For those that don’t know, Daredevil’s mother, Sister Maggie, left his father and become a nun. Shortly after the baby’s appearance, she provides Matt with some guidance, and a dose of closure for the resentment Matt carries for her. After all, she is the reason that his father returned to the boxing career that would eventually cost him his life. Their interactions were genuine, and I truly sympathized with the rather unorthodox family dynamic.
I was also introduced to an ex of Daredevil, Black Widow. Nowadays, she is is obviously best known for her appearance in The Avengers. Interestingly enough, she acts more like Matt’s guardian angel than anyone else in the arc and at one point professes that she still loves him. I have to admit that I never read the issues where they were a couple, but repeatedly through these 8 issues, she provides our hero with a dose of reality and hard truths about his personality. Matt Murdock sucks at picking women. He is, for a lack of a better term, inflicted with a severe case of White Knight Syndrome; something I can unfortunately identify with all too well.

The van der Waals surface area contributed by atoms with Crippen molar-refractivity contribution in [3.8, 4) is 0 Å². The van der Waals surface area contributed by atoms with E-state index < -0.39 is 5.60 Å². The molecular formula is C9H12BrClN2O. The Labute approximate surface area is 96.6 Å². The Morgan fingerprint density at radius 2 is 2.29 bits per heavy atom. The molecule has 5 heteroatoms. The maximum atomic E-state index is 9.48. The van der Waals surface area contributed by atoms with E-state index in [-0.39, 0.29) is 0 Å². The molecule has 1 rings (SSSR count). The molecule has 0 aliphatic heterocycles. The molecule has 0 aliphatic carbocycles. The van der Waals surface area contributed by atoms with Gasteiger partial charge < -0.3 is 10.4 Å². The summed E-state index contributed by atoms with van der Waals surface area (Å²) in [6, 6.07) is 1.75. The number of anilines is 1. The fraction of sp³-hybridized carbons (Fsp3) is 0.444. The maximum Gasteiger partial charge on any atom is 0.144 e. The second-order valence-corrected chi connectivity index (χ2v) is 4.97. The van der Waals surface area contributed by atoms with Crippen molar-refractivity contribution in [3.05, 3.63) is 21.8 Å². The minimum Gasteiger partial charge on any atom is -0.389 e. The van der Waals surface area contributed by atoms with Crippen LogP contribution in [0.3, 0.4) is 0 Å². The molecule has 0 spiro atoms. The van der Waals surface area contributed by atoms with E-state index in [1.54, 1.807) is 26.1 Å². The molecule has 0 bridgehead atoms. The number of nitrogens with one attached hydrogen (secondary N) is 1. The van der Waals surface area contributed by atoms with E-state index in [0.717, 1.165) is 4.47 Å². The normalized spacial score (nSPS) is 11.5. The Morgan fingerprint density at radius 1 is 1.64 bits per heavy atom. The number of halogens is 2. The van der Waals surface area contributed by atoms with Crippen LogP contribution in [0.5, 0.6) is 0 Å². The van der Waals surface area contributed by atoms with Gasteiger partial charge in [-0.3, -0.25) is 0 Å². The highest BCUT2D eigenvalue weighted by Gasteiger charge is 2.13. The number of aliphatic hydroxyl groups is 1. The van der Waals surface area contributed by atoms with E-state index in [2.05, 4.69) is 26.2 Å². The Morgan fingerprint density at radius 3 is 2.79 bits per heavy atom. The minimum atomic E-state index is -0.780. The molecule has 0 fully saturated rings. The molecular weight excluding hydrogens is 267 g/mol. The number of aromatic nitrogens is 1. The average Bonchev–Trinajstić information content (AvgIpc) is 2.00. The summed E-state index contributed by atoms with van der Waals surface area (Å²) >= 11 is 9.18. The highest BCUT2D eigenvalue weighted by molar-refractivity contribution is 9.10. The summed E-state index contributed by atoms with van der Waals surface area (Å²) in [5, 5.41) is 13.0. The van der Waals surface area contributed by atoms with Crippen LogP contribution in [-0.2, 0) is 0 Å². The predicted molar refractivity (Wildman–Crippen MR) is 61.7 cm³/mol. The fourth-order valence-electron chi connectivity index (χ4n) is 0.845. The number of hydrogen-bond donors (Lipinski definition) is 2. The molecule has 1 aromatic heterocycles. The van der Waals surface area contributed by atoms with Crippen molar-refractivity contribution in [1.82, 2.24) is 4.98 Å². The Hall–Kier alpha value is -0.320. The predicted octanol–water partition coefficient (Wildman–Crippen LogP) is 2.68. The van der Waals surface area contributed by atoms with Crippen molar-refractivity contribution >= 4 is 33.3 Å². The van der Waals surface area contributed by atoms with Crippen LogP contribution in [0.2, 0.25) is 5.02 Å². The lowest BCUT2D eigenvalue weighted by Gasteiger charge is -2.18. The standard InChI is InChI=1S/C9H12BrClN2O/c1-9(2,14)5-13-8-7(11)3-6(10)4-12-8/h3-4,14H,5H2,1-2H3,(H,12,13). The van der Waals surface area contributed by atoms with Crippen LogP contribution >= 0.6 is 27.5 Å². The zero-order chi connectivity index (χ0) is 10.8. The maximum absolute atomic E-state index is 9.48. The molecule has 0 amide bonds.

There are a few red herrings as to who the main antagonist in this story really is. More than halfway in I finally had the dubious honor of being introduced to Bullseye, a villain that was not done justice in the Daredevil film of the early 2000′s. He was truly devious. I feel safe using that adjective to describe someone who massacres a nunnery. In addition, he proved to be a formidable opponent to our hero, and winds up taking one of the things that Matt Murdoch loved the most away from him. I’ll be honest, I did not it coming, and I physically resented Bullseye for this, even though he’s a fictional character. Part of this is due to the fact that there isn’t any closure; Bullseye disappears because he isn’t actually the primary villain of the story.
The addition of Mysterio in this run at first confused me. His justification for wanting to end Daredevil’s life was both intricate and, at the same time, nothing more than the selfish scheme from a dying man. It is briefly explained why Mysterio didn’t go after Spider-Man first, given that they are rivals, but the complexity of the way he attempted to bring Matt down was almost disturbing for two characters that had only one interaction prior to this run. The baby was nothing more than a setup; a way to confuse and befuddle Daredevil from the inside out. He knew that the religious hangups Matt had with his mother would help his plan. With that, everything else clicked into place.